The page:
CNBC's Bertha Coombs discusses the day's activity in the commodities markets. Crude continues to head south, even though geopolitical events keep a floor around the low $90s.» Read More
Now is the time to take a look at oil tanker stocks, said Omar Nokta, head of research for marine transport at Dahlman Rose & Company. He shared his stock picks with investors.
Can crude oil go to $95 this year? Of course it can. But consider this: Yesterday (Wednesday), the U.S. government reported that net commercial crude oil stocks plunged by 3.9 MMbbls or 1.2 percent...
A deteriorating situation in Venezuela puts future U.S. imports from that country at risk. In just the last two weeks we have seen Venezuela: devalue its currency, institute rolling blackouts along the power grid, don the jackboot…again and cry crocodile tears for Haiti.
According to the latest seasonal outlook for the end of the North American heating season (February to April), the International Research Institute (IRI) forecasts a 40 percent probability that temperatures will fall into the coldest third of years throughout market areas in the Gulf and Southeast.
It looks like we are ramping up turnarounds. Capacity utilization rates plunged by 292 bps to 78.4%. In fact, last week’s pace was a record low, i.e., not related to a hurricane. As such, gross refinery inputs, 13.9 MMbbl/d, fell below the 14 Mbbl thresholds in the month of January for the first time since 2000.
Energy prices were weak on Wednesday: The liquids dropped to their lowest close all year and natural gas followed suit. A lack of weather, a weak equities market and a resurgent dollar have energy bulls playing defense, writes Stephen Schork.
Last week, Chevron set off a flare when it warned analysts on the Street that its fourth quarter 2009 earnings would underwhelm. In a followup to that warning, Chevron yesterday disclosed it was “restructuring” its downstream business to make it “leaner,” i.e., the company will slash its refining workforce...
Last Thursday, the U.S. Census Bureau released what looked like a bearish advanced retail sales number. This report came on the heels of the prior week’s greater-than-anticipated jobs number, thus raising concern regarding the sustainability of the incipient economic recovery. Stephen Schork breaks down the energy ramifications.
Bears are far, far from out of the woods: Something squirrelly was going on in the Henry Hub pit yesterday morning. It almost smelled like the Dukes were up to something, writes Stephen Schork.
Who's the only guy in the WORLD who buys crude oil? The refiner. Chevron right now could not make money refining $70 oil. So if Chevron et al. cannot pass on the cost of $70 oil to vocationally challenged consumers, why then does Wall Street think $80, $90 is justified? Read Stephen Schork's blog post.
Chevron Corporation reported in its interim update late Monday that earnings for the fourth quarter 2009 are expected to be lower than in the third quarter 2009. Upstream earnings are projected to be in line with third quarter results, but downstream results are expected to disappoint due to poor refining margins, writes Stephen Schork.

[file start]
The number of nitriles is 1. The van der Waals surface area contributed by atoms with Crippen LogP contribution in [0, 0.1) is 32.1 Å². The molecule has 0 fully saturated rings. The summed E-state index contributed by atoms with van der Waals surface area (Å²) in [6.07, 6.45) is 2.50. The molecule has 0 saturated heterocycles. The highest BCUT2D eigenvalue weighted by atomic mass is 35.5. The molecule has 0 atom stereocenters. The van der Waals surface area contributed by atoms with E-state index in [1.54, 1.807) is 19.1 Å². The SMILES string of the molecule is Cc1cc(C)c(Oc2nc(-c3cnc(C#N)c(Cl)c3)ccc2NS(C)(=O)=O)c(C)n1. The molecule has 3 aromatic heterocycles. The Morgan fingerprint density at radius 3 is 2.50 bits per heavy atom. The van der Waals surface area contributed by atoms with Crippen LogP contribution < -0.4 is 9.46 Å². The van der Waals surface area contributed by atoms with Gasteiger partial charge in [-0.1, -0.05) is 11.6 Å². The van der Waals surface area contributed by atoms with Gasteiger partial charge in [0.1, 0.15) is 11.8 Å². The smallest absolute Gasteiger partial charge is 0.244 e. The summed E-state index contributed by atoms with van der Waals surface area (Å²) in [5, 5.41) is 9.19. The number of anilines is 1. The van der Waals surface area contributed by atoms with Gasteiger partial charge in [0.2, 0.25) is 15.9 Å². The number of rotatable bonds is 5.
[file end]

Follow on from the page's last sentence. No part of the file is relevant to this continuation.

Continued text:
Energy prices were weak on Monday - Natural gas futures dropped like a rock after last week’s (freeze off) rumor buying segued into fact selling. Meanwhile crude oil and the products hit higher highs but closed lower on mostly sideways trading. We expect more of the same until tomorrow’s DOE releases, writes Stephen Schork.
The labor market is a lagging economic indicator. That is because on initial signs of economic recovery firms will tend to call back laid-off workers and increase overtime before they make the commitment to increase their payrolls, writes Stephen Schork.
Volatility has returned. There are a little more than 11 weeks or approximately 60 trading days remaining until the expiration of the NYMEX April contract (the first contract of this year’s refill season), writes Stephen Schork.
A very bearish DOE report and resurgent dollar couldn’t stop the February WTI contract from crossing its 2009 83.19 high print, writes Stephen Schork.
With the winter weather in the East expected to linger for the better part of this month, the market’s concern regarding heating oil is the industry’s ability to sate this demand. remains in question, writes Stephen Schork.
Energy prices were strong yesterday - and who knew so many people in the U.S. burn crude oil to heat their homes, writes Stephen Schork.
The NYMEX sold off hard in the wake of last week’s EIA report. Here at The Schork Report we switched our bias to bearish on the previous session, thus we are pleased. But as we analyze in today’s issue, we are not 100% sure this report is as bearish as Thursday’s price path seemed to indicate, writes Stephen Schork.
The surge in nonconventional (shale) production notwithstanding, industry efforts to rein in production – either by not completing drilled nonconventional wells or by scaling back vertical rigs – has shifted the supply curve to the left, writes Stephen Schork.
In addition to the seasonal uptick in gasoline demand (students returning home for the holidays and shoppers trudging off to the malls for last minute Xmas shopping), last weekend’s winter storms likely encouraged consumers to top off at the pump, writes Stephen Schork.